CDSS has shown promising results in a pilot study conducted at five units in the County of Östergötland during the fall of 2014. The aim of the present study is to investigate this computerized decision tool in a large randomized trial in the primary care setting.
Study design The present study is a cluster randomized study in the primary care setting in the County of Östergötland, Sweden. The investigators intend to include all primary care units (n = 43) in the County of Östergötland. Participation is non-compulsory. The population in the County of Östergötland is 442 105 (December 2014)
At the time of inclusion all primary care units will be stratified in four strata based on the number of patients listed on each unit and current adherence to guidelines (i.e. the percentage of patients with a diagnosis of atrial fibrillation and CHA2DS2VASc ≥ 1 (not only female gender) that are currently prescribed anticoagulant therapy). They will thereafter be randomized to intervention with the CDSS application or serve as a control unit (continue with usual care, randomized 1:1). Prior to randomization all the participating general practitioners will receive an education about atrial fibrillation and the associated risk of stroke, including the CHA2DS2VASc algorithm and an overview of anticoagulant therapy. Furthermore, all units receiving the CDSS will have a briefing about the technical aspects of using the application.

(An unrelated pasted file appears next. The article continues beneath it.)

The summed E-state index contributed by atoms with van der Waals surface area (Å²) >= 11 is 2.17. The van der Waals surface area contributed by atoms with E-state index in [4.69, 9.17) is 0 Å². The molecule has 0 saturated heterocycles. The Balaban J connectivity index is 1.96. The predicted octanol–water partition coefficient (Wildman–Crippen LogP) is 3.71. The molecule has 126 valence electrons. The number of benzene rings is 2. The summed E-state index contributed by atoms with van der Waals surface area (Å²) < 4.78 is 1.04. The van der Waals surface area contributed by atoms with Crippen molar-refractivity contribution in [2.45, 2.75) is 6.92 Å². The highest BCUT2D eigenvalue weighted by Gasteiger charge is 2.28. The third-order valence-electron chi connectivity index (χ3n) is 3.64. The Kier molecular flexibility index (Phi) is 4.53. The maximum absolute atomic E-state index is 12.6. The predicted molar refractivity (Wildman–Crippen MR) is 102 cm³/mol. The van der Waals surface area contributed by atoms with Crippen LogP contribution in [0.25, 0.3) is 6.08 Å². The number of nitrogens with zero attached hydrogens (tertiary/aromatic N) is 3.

- Clinical Decision Support tool Other
Intervention Desc: Automatized support tool for identification of patients with a diagnosis of atrial fibrillation without appropriate anticoagulant therapy for stroke prevention. ARM 1: Kind: Experimental Label: Intervention group Description: Intervention with Clinical Decision Support tool installed on units.
- Allocation: Randomized
- Masking: Open Label
- Purpose: Prevention
- Endpoint: Efficacy Study
- Intervention: Parallel Assignment
|Type||Measure||Time Frame||Safety Issue|
|Primary||Adherence to guidelines defined as the percentage of patients with atrial fibrillation and CHA2DS2VASc ≥ 1, (not only female gender) that are prescribed anticoagulant therapy (ATC-code B01A).||12 months after study commencement||No|
|Secondary||Reduction av thromboembolism. This will be analyzed through the electronic medical journal by identifying the patients with new (since commencement of the study) diagnosis of thromboembolism. ICD-10 codes I63-64, G45, I75 will be analyzed.||12 months after study commencement and 3 and 6 years after study finish.||No|
|Secondary||Analysis of physician acceptance of a clinical decision tool in the primary care setting with questionnaires to randomly assigned general physicians.||Before study commencement and after 12 months||No|
|Secondary||Analysis of reasons to deviate from guidelines. As part of the clinical decision tool there are prespecified reasons to choose from if no therapy is prescribed. The main reasons will be summarized.||12 months after study commencement||No|
|Secondary||Cost-effectiveness of using clinical decision support tool for stroke prevention in the primary care setting.||12 months follow-up||No|